Even though pregnancy and childbirth stress the heart, most women with a congenital heart defect (CHD) are able to have healthy pregnancies if they choose to do so.
Women with a CHD interested in getting pregnant should see a health care professional who specializes in CHDs before becoming pregnant to determine any risks for complications during pregnancy.
Preconception counseling—as it is called—can identify any heart problems that may need treatment before conception to assess a baby's risk of being born with a CHD.
Consult with a Specialist:
If you have a CHD and are considering becoming pregnant, you should schedule an appointment with a congenital cardiologist. You will need to tell the congenital cardiologist if you have any cardiac symptoms, such as:
Bring a list of all of your medications to a preconception counseling appointment for review. Some medications should not be taken during pregnancy.
Cardiac Testing Prior to Conception:
Your doctor will perform special medical tests to see if your heart can handle the increased demands of pregnancy. At a minimum, you will receive an echocardiogram—a type of ultrasound that allows doctors to see a video of the heart.
Depending on your symptoms and echocardiogram results, your doctor may perform other tests such as:
Holter monitoring: Provides a constant reading of your heartbeat so your doctor can see if you have an unusual heart rhythm.
Exercise test: Shows your doctor how your heart handles stress when it needs to work harder.
Cardiac MRI: Another type of imaging test that can very accurately show heart size and how well the heart is working.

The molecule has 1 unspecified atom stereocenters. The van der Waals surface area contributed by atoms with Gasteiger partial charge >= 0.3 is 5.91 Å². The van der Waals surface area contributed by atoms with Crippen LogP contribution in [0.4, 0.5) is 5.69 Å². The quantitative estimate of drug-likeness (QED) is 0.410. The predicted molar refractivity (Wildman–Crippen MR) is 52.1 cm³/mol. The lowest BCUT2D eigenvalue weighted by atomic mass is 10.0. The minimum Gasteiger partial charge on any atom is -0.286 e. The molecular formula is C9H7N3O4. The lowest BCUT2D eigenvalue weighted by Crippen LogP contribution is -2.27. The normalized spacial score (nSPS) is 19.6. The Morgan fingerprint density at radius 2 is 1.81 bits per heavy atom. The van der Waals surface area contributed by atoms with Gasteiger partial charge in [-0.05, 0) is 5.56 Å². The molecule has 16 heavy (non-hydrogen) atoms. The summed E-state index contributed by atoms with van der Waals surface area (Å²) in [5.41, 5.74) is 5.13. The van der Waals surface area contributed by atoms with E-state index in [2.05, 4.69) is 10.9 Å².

Occasionally, pre-conception test results show that a woman needs a surgery or a catheterization—a nonsurgical way to treat the heart. Catheterization is done by inserting a thin tube into a blood vessel in the neck, arm or leg and threading it to the heart.
Your doctor may recommend performing surgery or catheterization before pregnancy to treat damage to a heart valve, narrowing of a vessel, or an aneurysm.
Determining Risks for Pregnancy Complications:
Your congenital cardiologist will give you a "risk assessment" on your likelihood to have cardiac complications during pregnancy. In some cases, your doctor may say your risk of having a dangerous pregnancy is very high. In this situation, discussions with your doctors can help you and your partner better understand these risks as well as consider other options.
Preconception Counseling with Other Specialists:
Ask your congenital cardiologist for help finding other medical specialists who can help you make decisions about pregnancy and delivery.
Genetic Counselor: Reviews your medical history and may perform testing to determine the baby's risk for having a CHD. In general, a baby whose mother or father has a CHD has a small increased chance (about 5% on average) of being born with a CHD, too.
Anesthesiologist: Can talk to you about anesthesia options for labor and delivery. Most women with a CHD can have an epidural during labor and delivery. Vaginal delivery is usually preferred over a cesarean section for most women with a CHD. There may be some special monitoring and accommodations made during your labor and delivery, but all medical care is geared toward the safety of you and your baby.
Social Worker: Can help counsel you and your partner on how to handle the stress of managing both your cardiac and pregnancy health.
Parenting can be hard. It is important to talk to your congenital cardiologist about how a CHD will affect your health after delivery, too. See Parenting with CHD: Why Prioritizing Your Own Health is Important.
Additional Information from HealthyChildren.org:
Additional information regarding congenital heart defects and lifelong cardiac care is available at the Congenital Heart Public Health Consortium (CHPHC) website, www.chphc.org. The CHPHC is housed at the American Academy of Pediatrics through a grant from the Centers for Disease Control and Prevention in an effort to utilize public health principles to affect change for those whose lives are impacted by a CHD. Organizational members of the Consortium represent the voice of providers, patients, families, clinicians and researchers.